After putting a little milk into her mouth, the Swarai said, ” Mother, rest a while and then eat.” Hearing these words, she said with delight, ” See how nicely he speaks! He said, ‘ Mother, rest a while and eat/ Can’t these people speak like that ? They have given so much trouble to my child at this late hour of the night. Go, my son, and rest now. Ah ! how much he has suffered for me ! “

Even when illness and physical suffering had reduced her to the last extremity, her great quality of motherliness persisted. She would never forget to make kind enquiries about people’s health, or to arrange to feed her disciples who had to go out on errands. When doctors came, she was very particular about giving them fruits and sweets. If any disciple fanned her, she would ask the fanning to be stopped after a short time, saying that it would pain the hand and that she would not be able to sleep thinking of it. Ramani, a woman of Jayrambati, came with some green palm fruits sent by a disciple and went Backwith some articles. The Holy Mother could not see her or receive her properly, because she was unconscious owing to high fever. She was very sorry for this and sent her apologies to the woman. Her nephew Ramlal and niece Lakshmi Devi came to see her in sick bed; when they left, she forgot to give any present to Lakshmi Devi, as she was required to do by custom. On remembering this omission her sense of courtesy would not allow her any peace, until she sent a fine cloth and some money to Lakshmi Devi through a messenger.

About a month before the Mother’s passing away, she surprised all by asking the Master’s picture to be removed from her room to an adjoining one. When asked for the reason, she said that thereafter she would not be able to go to the bath-room, and that under the circumstances she did not like her room to continue to be the Masters shrine as well. She also asked her own bed to be made on the floor, owing probably to the popular notion that one should pass away only lying on the floor.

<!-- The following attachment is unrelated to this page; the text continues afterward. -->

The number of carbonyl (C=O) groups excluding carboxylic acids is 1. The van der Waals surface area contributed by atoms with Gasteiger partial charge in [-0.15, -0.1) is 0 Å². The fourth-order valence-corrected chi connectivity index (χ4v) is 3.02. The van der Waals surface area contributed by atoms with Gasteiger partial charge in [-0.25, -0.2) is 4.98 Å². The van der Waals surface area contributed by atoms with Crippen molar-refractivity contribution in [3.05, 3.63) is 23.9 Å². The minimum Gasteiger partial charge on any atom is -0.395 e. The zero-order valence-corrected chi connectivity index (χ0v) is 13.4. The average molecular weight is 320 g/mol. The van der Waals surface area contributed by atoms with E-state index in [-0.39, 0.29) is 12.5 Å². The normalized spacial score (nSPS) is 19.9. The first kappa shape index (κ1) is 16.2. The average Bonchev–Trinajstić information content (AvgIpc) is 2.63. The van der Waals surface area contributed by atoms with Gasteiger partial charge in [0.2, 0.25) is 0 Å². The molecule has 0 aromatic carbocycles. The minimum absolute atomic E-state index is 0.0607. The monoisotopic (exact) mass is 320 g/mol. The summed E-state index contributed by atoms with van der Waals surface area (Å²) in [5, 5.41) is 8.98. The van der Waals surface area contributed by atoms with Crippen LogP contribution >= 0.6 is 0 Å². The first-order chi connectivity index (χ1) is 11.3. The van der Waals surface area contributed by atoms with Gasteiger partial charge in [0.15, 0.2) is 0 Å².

Even in this state of her health, she would take anything only after offering it to the Master. When external offering became impossible, she would make the offering mentally. All through her protracted illness, the one theme she used to harp on was resignation to the will of the Master. If anyone asked her as to when she would recover, she would say that it depended on the Master’s will. One day she was speaking to Gauri-Ma of the happy and inspiring days she had spent at Dakshineswar in Sri Rama-krishna’s company. Gauri-Ma replied that even after the Master’s passing away she lived happily in worship and meditation, and that it was only after her assuming the responsibility of Radhu that those days came to an end.

This brings us to that remarkable episode in the last days of the Holy Mother’s life, namely, the way in which she broke that golden chain of attachment to Radhu, by means of which she had tied herself to the world all these years. A few days before her passing away, she ceased to make any enquiries about Radhu. This was quite unlike her usual habit; for ordinarily Radhu was the constant preoccupation of her mind. One day she said to Radhu, ” Go to Jayrambati at once. Don’t stay here any longer.” The disciple Sarala, who was standing by, intervened and said to the Mother, ” Why do you say so ? You will not be able to live without Radhu.” ” Certainly not,” said the Mother, ” I have withdrawn my mind from her.” The disciple reported this to Yogin-Ma and Swami Saradananda. Yogin-Ma at once went to the Holy Mother and asked her, ” Mother, why do you want Radhu to go away ? ” At this the Mother said, “Yogin, henceforth she will have to live at Jayrambati. You send her there. I have taken my mind away from her. I do not want her any more.” Yogin-Ma replied, ” Don’t say so, Mother. If you have taken your mind away from Radhu, then how shall we live ? ” But to these pleadings of Yogin-Ma, the Mother’s answer was, ” Yogin, I have cut off my ties of attachment for her. No more of this.” Yogin-Ma reported the whole thing to Swami Saradananda, who thereupon remarked, ” Well, it means that we shall not be able to keep her among us any longer. There is no hope of her life, as she has withdrawn her mind from Radhu.” And addressing Sarala, he added, ” You spend a great deal of time with the Mother, nursing her. Try your utmost to divert her mind again to Radhu.” The disciple attempted to do so in many ways, but could not succeed. Her vain efforts in this direction were put an end to when the Holy Mother said to her one day very emphatically, ” The mind that has been withdrawn will no more settle there. Remember this.”

And she proved the truth of her statement one day, when she was put to the test by a very moving incident. One noon Radhu’s little child came crawling from the side of her mother who was sleeping in the adjacent room, and tried to reach the Holy Mother’s body. At this she said to the child, ” I have given up attachment to you altogether. Go away, you cannot entangle me any more.” And addressing a disciple who was standing by, she said, ” Take this baby away. I don’t care for it any more.”